The ‘Dungeons & Dragons’ debacle, explained

For years, “Dungeons & Dragons” fans have been able to create new content freely. They got really mad when that almost changed.

Recently, “Dungeons & Dragons” players embarked on their biggest quest yet: convincing Wizards of the Coast (WotC) not to upset the game’s decades-old cottage industry.

The ‘Dungeons & Dragons’ debacle, explained

The backstory

“Dungeons & Dragons” — currently owned by WotC, a division of Hasbro — has been around since 1974, but has enjoyed a modern resurgence thanks to:

  • The game’s easier-to-learn fifth-edition rule book, released in 2014.
  • Pop culture, like Netflix’s “Stranger Things,” and livestreams like “Critical Role.”
  • The pandemic, during which players flocked to online sessions. In 2020, the game generated a record $816m in revenue.

But it almost made a big mistake

In December, WotC CEO Cynthia Williams reportedly described D&D as “under-monetized.” Shortly after, a proposed update to its open gaming license (OGL) leaked online.

The OGL dates back to 2000, and allows creators to make and sell products, like custom adventures or maps, using D&D’s framework.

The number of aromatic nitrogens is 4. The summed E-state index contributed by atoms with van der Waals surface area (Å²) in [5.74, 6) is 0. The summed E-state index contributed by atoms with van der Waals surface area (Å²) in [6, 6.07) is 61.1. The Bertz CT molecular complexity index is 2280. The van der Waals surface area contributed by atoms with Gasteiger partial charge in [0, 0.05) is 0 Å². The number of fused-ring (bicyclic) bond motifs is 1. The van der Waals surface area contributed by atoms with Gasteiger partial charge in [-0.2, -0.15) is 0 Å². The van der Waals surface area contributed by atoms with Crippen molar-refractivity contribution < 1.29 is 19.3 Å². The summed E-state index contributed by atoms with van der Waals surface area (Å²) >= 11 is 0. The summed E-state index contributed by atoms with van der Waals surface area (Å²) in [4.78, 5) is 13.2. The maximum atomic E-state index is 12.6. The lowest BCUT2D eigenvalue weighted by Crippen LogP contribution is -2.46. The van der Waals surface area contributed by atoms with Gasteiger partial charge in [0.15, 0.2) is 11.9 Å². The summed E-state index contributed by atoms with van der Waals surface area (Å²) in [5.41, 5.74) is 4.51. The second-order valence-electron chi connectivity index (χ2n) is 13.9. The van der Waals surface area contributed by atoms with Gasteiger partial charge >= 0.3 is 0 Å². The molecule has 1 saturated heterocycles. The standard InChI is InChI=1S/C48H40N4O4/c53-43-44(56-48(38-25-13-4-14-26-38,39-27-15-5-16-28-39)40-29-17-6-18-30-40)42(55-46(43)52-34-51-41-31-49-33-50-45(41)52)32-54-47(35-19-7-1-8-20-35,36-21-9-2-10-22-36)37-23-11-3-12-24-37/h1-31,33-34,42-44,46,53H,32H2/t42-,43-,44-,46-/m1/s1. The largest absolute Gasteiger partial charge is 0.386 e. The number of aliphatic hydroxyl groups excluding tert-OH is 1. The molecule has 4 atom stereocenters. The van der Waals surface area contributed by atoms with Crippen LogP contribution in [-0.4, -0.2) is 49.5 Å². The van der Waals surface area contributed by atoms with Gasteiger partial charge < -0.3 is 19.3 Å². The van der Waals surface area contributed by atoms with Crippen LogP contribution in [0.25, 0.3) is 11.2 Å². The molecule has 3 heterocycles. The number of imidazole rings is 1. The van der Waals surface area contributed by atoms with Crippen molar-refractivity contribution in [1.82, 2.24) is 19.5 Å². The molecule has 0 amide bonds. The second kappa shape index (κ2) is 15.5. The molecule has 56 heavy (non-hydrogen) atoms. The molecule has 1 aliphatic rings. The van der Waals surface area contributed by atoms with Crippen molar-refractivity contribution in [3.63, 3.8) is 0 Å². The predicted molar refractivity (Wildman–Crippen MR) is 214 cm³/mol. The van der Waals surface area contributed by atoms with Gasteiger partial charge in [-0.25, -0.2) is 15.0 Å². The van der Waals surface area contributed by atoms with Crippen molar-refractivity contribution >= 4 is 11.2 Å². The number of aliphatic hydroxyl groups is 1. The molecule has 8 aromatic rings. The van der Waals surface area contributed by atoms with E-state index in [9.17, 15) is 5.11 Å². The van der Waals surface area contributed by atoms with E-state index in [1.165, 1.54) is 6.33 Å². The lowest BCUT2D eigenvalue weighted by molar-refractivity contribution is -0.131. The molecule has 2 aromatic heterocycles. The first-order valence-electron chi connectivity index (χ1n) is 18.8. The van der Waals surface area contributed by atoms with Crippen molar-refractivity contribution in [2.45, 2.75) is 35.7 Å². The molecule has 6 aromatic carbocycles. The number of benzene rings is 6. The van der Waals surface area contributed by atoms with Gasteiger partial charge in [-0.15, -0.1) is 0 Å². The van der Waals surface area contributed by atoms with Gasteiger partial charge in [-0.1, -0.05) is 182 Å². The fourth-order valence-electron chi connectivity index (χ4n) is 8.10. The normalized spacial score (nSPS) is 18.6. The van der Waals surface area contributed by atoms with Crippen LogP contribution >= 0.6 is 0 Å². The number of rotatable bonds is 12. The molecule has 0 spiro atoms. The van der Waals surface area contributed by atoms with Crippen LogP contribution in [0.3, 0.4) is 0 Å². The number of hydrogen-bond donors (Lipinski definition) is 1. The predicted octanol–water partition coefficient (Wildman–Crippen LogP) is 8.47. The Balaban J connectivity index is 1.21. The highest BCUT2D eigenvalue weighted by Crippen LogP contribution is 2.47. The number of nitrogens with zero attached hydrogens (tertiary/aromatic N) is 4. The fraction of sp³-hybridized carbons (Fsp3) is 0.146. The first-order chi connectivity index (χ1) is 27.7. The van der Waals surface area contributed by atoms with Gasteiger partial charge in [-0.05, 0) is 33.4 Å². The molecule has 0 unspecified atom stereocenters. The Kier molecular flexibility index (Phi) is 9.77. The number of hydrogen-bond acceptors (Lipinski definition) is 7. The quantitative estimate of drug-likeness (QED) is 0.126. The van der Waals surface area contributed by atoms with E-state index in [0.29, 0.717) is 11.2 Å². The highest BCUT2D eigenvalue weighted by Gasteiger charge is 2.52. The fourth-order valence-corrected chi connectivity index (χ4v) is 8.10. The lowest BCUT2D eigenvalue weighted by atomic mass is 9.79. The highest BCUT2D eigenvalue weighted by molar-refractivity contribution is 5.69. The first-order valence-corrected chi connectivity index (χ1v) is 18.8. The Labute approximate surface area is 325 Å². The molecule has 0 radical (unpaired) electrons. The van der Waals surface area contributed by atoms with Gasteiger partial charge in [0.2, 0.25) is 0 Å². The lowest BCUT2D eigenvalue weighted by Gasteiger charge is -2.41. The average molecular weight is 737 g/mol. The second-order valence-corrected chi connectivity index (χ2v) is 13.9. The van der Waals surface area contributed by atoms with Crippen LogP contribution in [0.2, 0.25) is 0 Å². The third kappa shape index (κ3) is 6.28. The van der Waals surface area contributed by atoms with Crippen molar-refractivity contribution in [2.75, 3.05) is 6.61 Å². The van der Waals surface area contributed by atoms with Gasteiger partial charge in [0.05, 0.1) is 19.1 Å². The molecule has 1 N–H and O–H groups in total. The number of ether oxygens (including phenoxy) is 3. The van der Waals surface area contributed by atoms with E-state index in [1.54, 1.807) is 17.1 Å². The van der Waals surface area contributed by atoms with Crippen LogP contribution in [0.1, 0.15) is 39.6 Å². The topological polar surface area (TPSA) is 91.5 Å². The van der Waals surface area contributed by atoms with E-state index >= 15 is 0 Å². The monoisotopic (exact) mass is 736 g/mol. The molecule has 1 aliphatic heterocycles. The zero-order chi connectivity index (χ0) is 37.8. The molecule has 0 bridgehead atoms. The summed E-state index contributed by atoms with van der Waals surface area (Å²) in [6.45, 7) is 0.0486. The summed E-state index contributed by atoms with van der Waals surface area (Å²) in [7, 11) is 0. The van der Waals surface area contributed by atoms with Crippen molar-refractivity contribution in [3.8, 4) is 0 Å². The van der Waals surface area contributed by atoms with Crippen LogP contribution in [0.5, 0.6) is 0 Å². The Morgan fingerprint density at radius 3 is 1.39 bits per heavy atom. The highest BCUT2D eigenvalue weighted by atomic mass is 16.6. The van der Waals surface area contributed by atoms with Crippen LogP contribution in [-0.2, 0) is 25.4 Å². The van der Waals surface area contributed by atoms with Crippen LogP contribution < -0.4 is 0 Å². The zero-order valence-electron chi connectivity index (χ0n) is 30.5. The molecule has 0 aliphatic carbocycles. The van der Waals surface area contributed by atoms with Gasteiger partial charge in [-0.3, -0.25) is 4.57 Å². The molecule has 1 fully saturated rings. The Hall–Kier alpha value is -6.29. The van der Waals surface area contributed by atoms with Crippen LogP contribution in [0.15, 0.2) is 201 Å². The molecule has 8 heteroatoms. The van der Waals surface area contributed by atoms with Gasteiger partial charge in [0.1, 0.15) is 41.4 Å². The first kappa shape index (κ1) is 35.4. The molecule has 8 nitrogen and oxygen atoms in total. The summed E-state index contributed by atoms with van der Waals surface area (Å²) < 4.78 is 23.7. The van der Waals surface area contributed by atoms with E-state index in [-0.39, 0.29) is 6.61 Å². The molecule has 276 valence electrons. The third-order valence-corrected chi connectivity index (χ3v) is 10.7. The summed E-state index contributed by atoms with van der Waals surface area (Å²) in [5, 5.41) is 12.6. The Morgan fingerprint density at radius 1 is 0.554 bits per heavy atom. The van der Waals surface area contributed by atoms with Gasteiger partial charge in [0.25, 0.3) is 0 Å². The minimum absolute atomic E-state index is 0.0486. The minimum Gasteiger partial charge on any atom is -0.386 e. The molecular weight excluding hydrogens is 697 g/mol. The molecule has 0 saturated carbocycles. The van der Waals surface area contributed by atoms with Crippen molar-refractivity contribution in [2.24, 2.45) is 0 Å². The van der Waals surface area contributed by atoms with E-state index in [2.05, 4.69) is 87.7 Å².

It incentivizes players to create content, as opposed to competing games, and is part of D&D’s lasting popularity.

But the proposed OGL would have imposed royalties on big earners, required creators to submit financial reports, and given WotC the right to use OGL content as it pleased, among other changes.

Players got really, really mad…

… signing an open letter against the update, and threatening boycotts, while other game studios announced their own OGLs.

The backlash was so intense that WotC apologized and completely reversed course on Friday, and added its entire system to a Creative Commons license, so it can be used freely with attribution.

Huzzah? Well, an important lesson was learned about upsetting an extremely loyal fan base — but what lasting impact this mess will have on D&D’s RPG throne remains to be seen.

Topics: Entertainment

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